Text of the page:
Shudras comprise approximately half the population of India…The Mandal Commission concluded in the 1980s that the OBCs, not including the “upper” Shudra castes, represent 52 percent of all Indians…By comparison, the “forward” castes—Hindu castes outside the OBCs, Scheduled Cates and Scheduled Tribes—all together count for no more than 20 percent of the Indian population.

So, why is it that the “forward” castes still have almost complete dominance of Indian politics, business and academia with the Shudras being invisible in these spheres? Even more intriguingly, how is it that Dalits – people deemed to be outside the margins of the Hindu caste system – have made more progress over the last 40 years than the Shudras have?

In a lucid essay, Kancha Ilaiah Shepherd contends that there are 3 factors which have held back the Shudras:

(a) the rise of the free market in India has greatly helped the Bania class in India – the third tier of the Indian caste system – cement their position as elites on a par with Brahmins. The rise of the BJP is in a way correlated to the rise of the Banias who have flourished as India has integrated its economy with the global economy.

(b) the Brahmins & Banias have ensured that their kids study English in school and then get advanced education in the top-flight universities in India or abroad. The Shudras have not had this singular focus on intellectual advancement. Their education has not only allowed the Brahmins & Banias to stand toe to toe with the global elite, the lack of such an education has left the Shudras bereft of ideas for advancement. The Shudras are still waiting for a Western educated intellectual of the stature of Ambedkar to show them the way.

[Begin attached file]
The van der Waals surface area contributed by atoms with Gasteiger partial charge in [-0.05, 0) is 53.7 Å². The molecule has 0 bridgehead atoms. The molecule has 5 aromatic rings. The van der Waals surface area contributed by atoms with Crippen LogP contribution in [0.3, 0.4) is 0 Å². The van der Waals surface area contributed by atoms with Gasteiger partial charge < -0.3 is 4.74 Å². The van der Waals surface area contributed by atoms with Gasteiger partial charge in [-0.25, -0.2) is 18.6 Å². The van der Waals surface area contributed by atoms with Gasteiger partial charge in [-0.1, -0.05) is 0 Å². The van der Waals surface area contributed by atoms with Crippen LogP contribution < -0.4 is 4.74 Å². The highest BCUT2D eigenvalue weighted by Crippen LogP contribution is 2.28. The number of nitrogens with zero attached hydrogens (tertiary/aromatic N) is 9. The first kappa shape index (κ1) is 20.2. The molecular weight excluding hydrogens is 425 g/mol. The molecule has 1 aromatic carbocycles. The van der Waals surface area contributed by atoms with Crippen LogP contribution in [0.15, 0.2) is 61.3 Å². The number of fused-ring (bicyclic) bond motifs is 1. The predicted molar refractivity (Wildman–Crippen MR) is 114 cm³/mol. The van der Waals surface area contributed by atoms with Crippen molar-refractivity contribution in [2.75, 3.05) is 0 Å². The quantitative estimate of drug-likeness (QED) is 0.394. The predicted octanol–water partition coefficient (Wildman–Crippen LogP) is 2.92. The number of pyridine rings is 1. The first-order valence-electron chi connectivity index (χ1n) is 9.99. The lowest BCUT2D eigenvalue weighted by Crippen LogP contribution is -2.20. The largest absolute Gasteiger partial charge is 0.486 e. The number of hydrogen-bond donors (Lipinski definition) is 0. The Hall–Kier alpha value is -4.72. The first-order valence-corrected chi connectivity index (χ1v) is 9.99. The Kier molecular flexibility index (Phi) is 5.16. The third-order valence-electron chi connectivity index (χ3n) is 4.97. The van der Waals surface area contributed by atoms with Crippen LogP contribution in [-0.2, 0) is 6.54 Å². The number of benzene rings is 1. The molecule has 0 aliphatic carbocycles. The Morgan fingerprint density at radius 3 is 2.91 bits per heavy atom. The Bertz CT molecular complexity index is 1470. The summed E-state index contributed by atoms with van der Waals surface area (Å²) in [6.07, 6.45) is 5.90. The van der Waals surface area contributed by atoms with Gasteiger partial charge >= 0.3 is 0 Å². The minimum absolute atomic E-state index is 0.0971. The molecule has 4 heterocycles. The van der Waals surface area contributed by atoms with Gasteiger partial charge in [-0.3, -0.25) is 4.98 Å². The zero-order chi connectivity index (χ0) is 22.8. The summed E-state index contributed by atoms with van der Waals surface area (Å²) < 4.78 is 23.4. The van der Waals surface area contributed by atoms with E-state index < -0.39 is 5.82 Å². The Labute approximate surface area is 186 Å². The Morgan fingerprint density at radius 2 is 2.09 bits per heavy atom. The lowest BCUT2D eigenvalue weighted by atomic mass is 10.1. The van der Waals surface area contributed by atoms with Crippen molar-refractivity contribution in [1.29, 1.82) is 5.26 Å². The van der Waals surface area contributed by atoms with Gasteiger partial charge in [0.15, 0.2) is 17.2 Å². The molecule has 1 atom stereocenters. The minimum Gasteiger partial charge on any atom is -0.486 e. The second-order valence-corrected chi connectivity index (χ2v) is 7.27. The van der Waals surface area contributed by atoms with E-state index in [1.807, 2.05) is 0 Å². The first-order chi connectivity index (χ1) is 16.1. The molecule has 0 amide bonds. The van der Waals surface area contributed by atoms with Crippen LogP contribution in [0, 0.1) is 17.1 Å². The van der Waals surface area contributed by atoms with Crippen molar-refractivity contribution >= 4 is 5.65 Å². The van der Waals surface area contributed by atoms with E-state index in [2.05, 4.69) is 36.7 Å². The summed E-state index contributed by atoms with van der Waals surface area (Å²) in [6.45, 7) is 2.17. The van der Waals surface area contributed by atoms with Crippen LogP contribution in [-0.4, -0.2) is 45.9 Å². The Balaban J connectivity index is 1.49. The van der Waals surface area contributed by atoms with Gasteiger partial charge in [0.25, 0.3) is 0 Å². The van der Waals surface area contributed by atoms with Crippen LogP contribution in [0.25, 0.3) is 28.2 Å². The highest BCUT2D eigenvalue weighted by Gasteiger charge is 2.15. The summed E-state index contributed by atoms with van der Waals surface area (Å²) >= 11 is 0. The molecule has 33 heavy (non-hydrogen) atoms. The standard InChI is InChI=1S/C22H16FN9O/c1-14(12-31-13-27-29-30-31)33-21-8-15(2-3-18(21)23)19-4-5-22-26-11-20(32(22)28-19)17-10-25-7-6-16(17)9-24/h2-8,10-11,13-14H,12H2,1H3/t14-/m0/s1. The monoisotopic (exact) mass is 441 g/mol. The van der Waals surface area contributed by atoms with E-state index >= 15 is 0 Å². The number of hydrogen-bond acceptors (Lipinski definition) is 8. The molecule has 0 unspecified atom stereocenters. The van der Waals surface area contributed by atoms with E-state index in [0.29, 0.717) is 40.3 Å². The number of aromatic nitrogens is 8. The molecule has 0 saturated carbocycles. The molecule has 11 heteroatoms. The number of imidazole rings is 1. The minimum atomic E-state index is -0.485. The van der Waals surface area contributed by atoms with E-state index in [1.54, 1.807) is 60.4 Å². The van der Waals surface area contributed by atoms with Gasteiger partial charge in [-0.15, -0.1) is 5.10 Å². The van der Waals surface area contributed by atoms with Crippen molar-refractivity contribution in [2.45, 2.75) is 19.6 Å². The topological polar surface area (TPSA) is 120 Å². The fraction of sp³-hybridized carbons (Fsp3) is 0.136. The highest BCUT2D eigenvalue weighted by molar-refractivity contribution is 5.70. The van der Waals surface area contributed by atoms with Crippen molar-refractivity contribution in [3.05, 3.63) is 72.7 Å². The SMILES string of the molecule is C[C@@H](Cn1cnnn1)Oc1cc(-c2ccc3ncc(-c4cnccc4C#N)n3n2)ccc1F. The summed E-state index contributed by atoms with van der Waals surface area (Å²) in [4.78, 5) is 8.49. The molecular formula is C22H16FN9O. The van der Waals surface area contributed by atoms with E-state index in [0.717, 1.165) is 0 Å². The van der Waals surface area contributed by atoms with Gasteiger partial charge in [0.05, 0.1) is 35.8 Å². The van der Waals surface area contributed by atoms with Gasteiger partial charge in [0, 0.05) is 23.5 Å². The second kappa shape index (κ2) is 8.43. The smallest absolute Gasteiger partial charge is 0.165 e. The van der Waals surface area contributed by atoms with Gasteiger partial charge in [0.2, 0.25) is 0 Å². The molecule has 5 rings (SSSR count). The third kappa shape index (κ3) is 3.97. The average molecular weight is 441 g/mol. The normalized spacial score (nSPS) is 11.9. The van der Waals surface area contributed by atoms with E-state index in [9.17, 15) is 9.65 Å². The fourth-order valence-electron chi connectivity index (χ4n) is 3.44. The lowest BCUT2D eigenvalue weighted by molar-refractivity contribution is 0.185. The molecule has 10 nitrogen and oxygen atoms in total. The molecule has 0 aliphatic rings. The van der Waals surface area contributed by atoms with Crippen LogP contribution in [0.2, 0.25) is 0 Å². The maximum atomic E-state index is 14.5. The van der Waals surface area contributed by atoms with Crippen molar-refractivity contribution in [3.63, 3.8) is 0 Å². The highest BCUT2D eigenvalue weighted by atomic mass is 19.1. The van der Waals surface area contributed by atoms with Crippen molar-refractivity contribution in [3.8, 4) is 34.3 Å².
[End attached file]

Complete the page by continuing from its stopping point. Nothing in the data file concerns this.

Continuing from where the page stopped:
(c) Either by design or by accident, the Shudra movement splintered around 40 years ago wherein the agrarian Shudras (Yadavs, Reddys, Nairs, Gowdas, Jats, Patels, etc) broke away and said that they did NOT want the “Other Backward Caste” reservations created by the 1990 Mandal Commission. Now 30 years on, the non-OBC Shudras find that their farms and their fields can no longer sustain them. So now they are seeking OBC status. In contrast, Ambedkar coalesced the Dalits into a coherent group and successfully got them reservations right at the dawn of India’s independence.

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